Those looking for a model on how to disclose economic development deals should start their search in Connecticut. No joke: Connecticut is cutting edge when it comes to taxpayer transparency on economic development.
Yesterday, Governor Dannel Malloy launched a new website called Data.CT.gov which aggregates numerous datasets that were previously unavailable or difficult to find. Included in this portal are many economic development programs we have doggedly watched and evaluated for transparency and accountability. Our January 2014 study ranked Connecticut 14 th on job subsidy transparency: the states’ new website is a clear improvement that would have boosted their ranking into the top ten nationally had it been in use when we ranked all 50 states.
The Governor’s new transparency efforts came to fruition through two executive orders: one creating the website and the other instructing the state’s economic development agency to compile a searchable electronic database of subsidy information.
What makes the Connecticut website such a great model?
- Clean Data : Often state agencies put up data in a haphazard fashion. Misspellings, data irregularities, and so forth make the data less useable. Worse, sometimes agencies put up data in static, unsearchable PDFs, not databases which contain the same information. When Good Jobs First imports data into our 50-state Subsidy Tracker database, this sort of messy data requires a great deal of clean-up. It’s clear that Connecticut has taken the time to ensure the data isn’t messy.
- Relevant Data : The Connecticut portal also includes extremely important data that other states frequently forget to include. These fields include things such as clawback amounts, contract date timelines, job benchmarks, the result of a jobs audit, the amount of a subsidy awarded, the amount of a subsidy disbursed in each year, and the facility address. Including these data fields meets many of Good Jobs First’s best practices recommendations. In fact, the only data that really seems to have been omitted from the database is information about the wages and benefits of subsidized jobs (see here).
- Data Tools : Another open data best practice is to allow users to easily search through the data. The database includes built-in mapping tools, filters, and charts. As the screenshot above illustrates, taxpayers can now easily see on a map all film tax credit recipients that were issued tax credit amounts greater than $1 million.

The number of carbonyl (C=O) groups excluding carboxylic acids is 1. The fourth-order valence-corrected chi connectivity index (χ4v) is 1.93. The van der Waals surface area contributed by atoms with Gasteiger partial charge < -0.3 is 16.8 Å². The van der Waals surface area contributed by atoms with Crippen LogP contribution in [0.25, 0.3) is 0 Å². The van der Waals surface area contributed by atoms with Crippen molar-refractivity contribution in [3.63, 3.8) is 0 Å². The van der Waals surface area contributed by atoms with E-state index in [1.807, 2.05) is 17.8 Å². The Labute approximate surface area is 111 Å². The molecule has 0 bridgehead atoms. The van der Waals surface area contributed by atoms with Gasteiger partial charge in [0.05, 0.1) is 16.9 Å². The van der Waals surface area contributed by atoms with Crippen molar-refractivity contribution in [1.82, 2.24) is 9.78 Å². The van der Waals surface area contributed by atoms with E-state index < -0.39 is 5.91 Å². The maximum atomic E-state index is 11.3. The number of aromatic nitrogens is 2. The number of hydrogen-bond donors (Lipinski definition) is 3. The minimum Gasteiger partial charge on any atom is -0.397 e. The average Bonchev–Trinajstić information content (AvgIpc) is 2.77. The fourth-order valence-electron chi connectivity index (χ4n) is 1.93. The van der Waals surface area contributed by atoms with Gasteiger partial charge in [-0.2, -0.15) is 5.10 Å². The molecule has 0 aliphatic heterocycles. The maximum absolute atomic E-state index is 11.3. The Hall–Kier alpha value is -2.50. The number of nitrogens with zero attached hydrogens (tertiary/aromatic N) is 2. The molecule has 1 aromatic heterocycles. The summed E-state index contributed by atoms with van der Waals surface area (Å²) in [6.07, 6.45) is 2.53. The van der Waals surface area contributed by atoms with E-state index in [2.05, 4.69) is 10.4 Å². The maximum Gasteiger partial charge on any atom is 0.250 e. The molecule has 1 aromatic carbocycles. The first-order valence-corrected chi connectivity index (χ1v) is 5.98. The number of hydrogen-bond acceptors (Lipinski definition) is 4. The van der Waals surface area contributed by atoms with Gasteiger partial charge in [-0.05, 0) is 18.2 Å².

- Downloadable Data : Connecticut doesn’t hamstring users like it used to with a single big PDF. Now the data is available in a variety of easy to download formats including XML, CSV, and, of course, Excel spreadsheets.
- More Data : Frequently states spend a great deal of time disclosing data about a few major programs, but forget to disclose information about other economic development programs. This database includes tax credits, grants, loans, and other economic development tools. For more discussion about tax credit disclosure, see our previous blog on the topic. Connecticut’s data also includes previously undisclosed data about programs. For instance, it includes street addresses for film tax credit recipients.
- Potential taxpayer savings : In the long run, the database will also save Connecticut taxpayers money. Frequently, Freedom of Information Act (FOIA) requests cost the government great resources in responding. But the new website will include frequently requested FOIA data. In addition to staff time saved, the enhanced ability for more citizens to know how their tax dollars are being spent will prevent waste, fraud, and abuse and enhance accountability.
We encourage you to go on the website and give it whirl: https://data.ct.gov/Business/Tax-Credit-Portfolio-Point-Map/megq-7hbv